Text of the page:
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I’m writing this blog post with the knowledge that a lot of people reading this, especially those who are “inside” baseball, will be shaking their heads at the monitor once they finish. We're used to dismissing RISP statistics because the sample sizes are too small. In this case, though, we appear to see real and meaningful differences.

Probably the most underappreciated feature on BrooksBaseball.net (at least, in terms of clicks per perceived usefulness, to my eyes) is the Pitch Usage table that can be found in the Tabular Data section of each player card. Click it, and you find a fairly detailed breakdown of when a particular pitcher uses what kind of pitch (i.e., pitch percentages split by batter handedness and count).

For example, here’s Ubaldo Jimenez’s Pitch Usage table, from MLB games last season. I’ve added some unsightly orange circles that highlight an interesting trend: Ubaldo tends to throw first-pitch sliders to RHH:

BrooksBaseball.net is a very active collaboration between myself and Harry Pavlidis; we’re constantly tinkering and adding new features to a shared database and code base. One thing we recently added to our database was baserunner information—i.e., what was the base state of each pitch. So, we added a selector to the Pitch Usage table so that you could look at changes as a function of base runners.

Check out the same trend in Ubaldo’s Pitch Usage with RISP, and you’ll see a fairly dramatic difference:

Now, he’s throwing 64 percent (!) sliders to open ABs to RHH, and only 9 percent four-seam fastballs. Of course, the opposite is true in non-RISP situations (which are also selectable):


You can see slider usage has dropped 30 percentage points, just on the basis of whether there is a runner in scoring position.

We’ve noticed some other interesting trends. For example, R.A. Dickey throws his knuckleball 75-80 percent of the time, even when the batter is ahead, with RISP, but when there’s no RISP, he’s much more likely to throw a two-seam fastball.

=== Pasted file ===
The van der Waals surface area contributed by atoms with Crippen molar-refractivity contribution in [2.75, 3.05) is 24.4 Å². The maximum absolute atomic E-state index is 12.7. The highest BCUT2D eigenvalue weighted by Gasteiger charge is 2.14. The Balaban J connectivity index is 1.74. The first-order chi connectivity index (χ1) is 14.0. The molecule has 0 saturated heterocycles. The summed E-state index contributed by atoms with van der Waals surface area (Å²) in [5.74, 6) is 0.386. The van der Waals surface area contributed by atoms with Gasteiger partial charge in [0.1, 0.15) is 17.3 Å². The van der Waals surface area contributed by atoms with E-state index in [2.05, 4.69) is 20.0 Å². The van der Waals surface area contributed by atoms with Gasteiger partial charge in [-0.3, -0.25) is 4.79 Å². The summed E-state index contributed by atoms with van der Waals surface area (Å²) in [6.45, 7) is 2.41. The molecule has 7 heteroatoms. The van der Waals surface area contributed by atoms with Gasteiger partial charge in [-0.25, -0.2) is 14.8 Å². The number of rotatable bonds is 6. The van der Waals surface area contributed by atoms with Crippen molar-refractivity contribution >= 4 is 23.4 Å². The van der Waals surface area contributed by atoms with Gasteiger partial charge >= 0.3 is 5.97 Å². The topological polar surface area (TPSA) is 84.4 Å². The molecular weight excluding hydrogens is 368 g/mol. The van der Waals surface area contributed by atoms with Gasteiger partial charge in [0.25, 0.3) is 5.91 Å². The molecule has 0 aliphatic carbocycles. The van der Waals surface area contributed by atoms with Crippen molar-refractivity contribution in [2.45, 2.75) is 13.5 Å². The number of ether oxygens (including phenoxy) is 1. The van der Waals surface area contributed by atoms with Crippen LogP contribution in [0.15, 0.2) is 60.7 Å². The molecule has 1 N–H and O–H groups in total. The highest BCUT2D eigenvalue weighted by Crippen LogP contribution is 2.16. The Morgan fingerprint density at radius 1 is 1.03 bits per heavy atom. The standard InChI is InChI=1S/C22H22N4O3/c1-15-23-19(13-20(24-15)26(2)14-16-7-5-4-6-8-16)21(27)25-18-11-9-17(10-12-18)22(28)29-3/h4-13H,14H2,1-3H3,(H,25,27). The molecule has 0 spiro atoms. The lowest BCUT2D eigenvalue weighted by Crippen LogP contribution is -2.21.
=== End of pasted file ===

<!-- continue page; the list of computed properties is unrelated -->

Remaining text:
Or, Yu Darvish throws a first-pitch four-seam fastball at RHH only 27 percent of the time when there’s a RISP, but uses it 48 percent of the time when there’s no RISP.

I’m sure there are countless other examples. Let me know what you find!

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tombores99
1/17
Just wanted to chime in that the pitch usage charts are one of my favorite aspects of the site, and I am stoked to have yet another way to parse the data. There are so many gems of information to be learned about pitcher tendencies, and one might be surprised at the extent to which some starting pitchers are basically two-pitch guys in many situations, but that the identity of those pitches changes based on the handedeness of the hitter (ie trading sliders vs same-side hitters for change-ups against those with platoon splits). The pitch usage charts put it right there in front of you, allowing the reader to do some (pardon the phrase) advanced-sofa-scouting.
mbodell
1/17
Cool graphs. I think it is well known that pitchers do things like "pitch to the double play" (like throwing low and sinking pitches) in certain situations and also might be more/less likely to challenge pitchers depending on base runner. Someone like Dickey doesn't mind challenging the hitter as much when no one is on, since the effect of a hard hit ball is a lot less. There is also a potential commingled effect where the quality of hitter could be a little worse with no RISP than with RISP (since the cleanup hitter is up with RISP more than the 9 hitter). So maybe you throw the Dickey fastball to the number 9 hitters of the world while not challenging the cleanup hitters with the potential HR ball.